CR 09:1-7 (1997)  -  DOI: https://doi.org/10.3354/cr009001

Vulnerability of the agricultural sector of Latin America to climate change

Walter E. Baethgen*

International Fertilizer Development Centre (Latin America), Javier Barrios Amorín 870, Piso 3, Montevideo, Uruguay

The vulnerability of the agricultural sector in any region to future possible climate-change scenarios is determined to a great extent by the vulnerability of the sector to current climatic, economic and policy scenarios. Agricultural systems which are currently subject to extreme climatic interannual variability (drought, flood, storms, etc.) are likely to become even more vulnerable under the most commonly expected scenarios of climate change (i.e. increased temperatures, increased rainfall variability). Similarly, agricultural systems which are currently subject to drastic changes in economic and policy scenarios are also prone to become more vulnerable under expected climate-change conditions. The agricultural sector of Latin America has been subject to important variations in economical conditions and policies. These conditions have affected the structure of agricultural production, and resulted in a large reduction of the number of small farmers, who have migrated to poor metropolitan areas. Even for larger, commercial farmers, unstable and often inconsistent agricultural policies have increased the vulnerability of the sector. Additionally, large areas of Latin America are already affected by current interannual climatic variability related to the length of rainy seasons and the occurrence of extreme events (droughts, floods, etc.). The few studies conducted in the region to specifically assess the impact of climate change on agriculture have revealed expected reductions and increased variability in crop productivity. Similar results should be expected in the vast regions devoted to livestock production, since the systems are based on a fragile balance of nutrients, available water, stocking rates and pasture species. The characteristics of the current situation described in this article demonstrate the vulnerability of Latin American agriculture to climate change. Preparing the agricultural sector to mitigate the potential negative effects of climate change will require strong and consistent efforts in both the scientific and policy sectors of the region.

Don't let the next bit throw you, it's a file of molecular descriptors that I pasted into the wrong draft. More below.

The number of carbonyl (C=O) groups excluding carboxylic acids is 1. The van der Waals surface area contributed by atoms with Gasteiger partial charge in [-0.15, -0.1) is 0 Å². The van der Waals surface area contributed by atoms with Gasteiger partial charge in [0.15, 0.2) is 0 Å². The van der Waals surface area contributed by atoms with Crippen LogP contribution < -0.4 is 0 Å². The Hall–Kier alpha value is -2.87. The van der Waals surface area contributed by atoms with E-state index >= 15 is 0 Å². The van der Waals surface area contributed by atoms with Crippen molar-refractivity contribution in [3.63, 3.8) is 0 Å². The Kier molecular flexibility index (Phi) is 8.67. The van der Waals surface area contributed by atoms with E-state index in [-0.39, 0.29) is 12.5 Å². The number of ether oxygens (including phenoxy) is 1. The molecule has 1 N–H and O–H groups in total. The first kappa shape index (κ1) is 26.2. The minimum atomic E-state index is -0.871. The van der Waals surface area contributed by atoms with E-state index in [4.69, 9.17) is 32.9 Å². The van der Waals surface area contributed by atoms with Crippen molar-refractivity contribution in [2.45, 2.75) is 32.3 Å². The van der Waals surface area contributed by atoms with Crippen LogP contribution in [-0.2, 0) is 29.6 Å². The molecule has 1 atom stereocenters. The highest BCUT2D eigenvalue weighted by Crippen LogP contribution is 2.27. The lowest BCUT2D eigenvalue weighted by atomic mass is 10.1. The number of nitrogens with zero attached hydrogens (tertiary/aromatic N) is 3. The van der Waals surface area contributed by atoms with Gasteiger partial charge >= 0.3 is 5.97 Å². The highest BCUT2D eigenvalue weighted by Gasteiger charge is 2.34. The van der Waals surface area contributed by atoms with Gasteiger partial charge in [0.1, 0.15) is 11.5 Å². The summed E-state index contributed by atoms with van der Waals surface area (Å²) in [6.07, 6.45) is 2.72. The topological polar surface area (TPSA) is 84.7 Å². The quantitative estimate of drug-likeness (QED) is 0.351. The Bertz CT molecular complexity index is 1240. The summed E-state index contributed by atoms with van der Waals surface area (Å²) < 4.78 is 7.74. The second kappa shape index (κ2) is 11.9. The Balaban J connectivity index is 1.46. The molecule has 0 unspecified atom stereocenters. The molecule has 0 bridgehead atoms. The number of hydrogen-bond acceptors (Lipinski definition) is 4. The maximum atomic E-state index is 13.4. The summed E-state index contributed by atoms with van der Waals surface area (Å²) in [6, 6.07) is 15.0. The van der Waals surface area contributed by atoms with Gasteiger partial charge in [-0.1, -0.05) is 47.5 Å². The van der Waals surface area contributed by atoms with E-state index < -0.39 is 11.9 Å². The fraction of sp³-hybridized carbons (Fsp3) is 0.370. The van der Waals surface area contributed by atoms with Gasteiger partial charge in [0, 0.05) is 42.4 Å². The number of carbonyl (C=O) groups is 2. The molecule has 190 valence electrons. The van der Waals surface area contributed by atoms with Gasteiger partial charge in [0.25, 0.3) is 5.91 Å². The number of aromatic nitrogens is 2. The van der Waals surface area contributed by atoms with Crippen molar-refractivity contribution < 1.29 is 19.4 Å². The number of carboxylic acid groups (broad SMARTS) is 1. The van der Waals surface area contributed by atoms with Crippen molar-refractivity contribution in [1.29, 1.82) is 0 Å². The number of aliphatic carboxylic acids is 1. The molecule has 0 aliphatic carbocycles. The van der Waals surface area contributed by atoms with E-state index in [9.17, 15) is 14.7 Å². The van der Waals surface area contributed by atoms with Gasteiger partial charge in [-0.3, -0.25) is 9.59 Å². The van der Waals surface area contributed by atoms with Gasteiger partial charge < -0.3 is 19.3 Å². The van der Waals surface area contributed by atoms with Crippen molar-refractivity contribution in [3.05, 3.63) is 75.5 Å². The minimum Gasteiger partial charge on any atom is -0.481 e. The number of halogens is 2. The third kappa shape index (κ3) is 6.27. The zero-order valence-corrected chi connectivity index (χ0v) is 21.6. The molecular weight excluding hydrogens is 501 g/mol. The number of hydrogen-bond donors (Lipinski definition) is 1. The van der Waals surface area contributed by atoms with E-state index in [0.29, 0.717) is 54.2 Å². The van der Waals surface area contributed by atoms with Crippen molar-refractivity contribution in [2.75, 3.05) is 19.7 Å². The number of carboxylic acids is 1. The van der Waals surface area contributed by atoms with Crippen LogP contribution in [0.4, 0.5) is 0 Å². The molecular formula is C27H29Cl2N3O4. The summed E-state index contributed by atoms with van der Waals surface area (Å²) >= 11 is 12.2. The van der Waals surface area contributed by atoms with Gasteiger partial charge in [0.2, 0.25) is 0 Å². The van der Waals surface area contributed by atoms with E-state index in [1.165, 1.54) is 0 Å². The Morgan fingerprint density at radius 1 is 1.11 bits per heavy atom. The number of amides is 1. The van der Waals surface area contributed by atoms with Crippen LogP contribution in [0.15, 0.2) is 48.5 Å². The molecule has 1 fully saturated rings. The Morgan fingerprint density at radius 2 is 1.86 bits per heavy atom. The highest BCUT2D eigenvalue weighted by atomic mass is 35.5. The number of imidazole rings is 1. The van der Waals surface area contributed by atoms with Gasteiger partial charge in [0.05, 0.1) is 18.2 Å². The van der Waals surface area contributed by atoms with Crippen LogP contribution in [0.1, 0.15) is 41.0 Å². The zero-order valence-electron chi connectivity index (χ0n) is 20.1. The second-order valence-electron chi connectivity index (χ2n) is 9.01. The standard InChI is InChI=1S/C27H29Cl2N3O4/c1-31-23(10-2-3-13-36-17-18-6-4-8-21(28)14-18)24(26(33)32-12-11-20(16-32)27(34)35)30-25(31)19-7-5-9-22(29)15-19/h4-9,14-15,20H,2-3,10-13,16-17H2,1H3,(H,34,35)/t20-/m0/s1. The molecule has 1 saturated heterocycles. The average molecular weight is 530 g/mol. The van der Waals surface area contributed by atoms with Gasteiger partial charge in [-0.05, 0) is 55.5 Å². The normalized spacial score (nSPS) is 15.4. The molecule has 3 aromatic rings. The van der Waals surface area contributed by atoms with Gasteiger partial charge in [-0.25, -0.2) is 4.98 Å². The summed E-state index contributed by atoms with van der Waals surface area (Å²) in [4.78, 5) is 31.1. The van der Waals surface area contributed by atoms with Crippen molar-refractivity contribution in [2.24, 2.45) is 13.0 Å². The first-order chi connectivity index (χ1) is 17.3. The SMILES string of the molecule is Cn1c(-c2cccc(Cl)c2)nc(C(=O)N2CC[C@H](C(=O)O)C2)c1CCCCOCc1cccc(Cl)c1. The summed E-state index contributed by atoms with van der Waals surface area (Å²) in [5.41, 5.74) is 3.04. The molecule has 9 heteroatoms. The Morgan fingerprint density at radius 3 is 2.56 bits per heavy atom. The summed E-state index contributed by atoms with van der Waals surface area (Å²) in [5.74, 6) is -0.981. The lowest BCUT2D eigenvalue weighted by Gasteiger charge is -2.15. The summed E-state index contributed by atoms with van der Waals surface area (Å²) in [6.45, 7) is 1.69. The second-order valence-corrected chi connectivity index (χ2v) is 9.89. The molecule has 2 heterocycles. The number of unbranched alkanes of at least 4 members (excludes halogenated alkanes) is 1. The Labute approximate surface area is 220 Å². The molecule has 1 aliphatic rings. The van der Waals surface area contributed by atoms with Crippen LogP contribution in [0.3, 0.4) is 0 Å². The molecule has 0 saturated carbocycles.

Climate change · Latin America · Agriculture · Vulnerability · Policy · Economics


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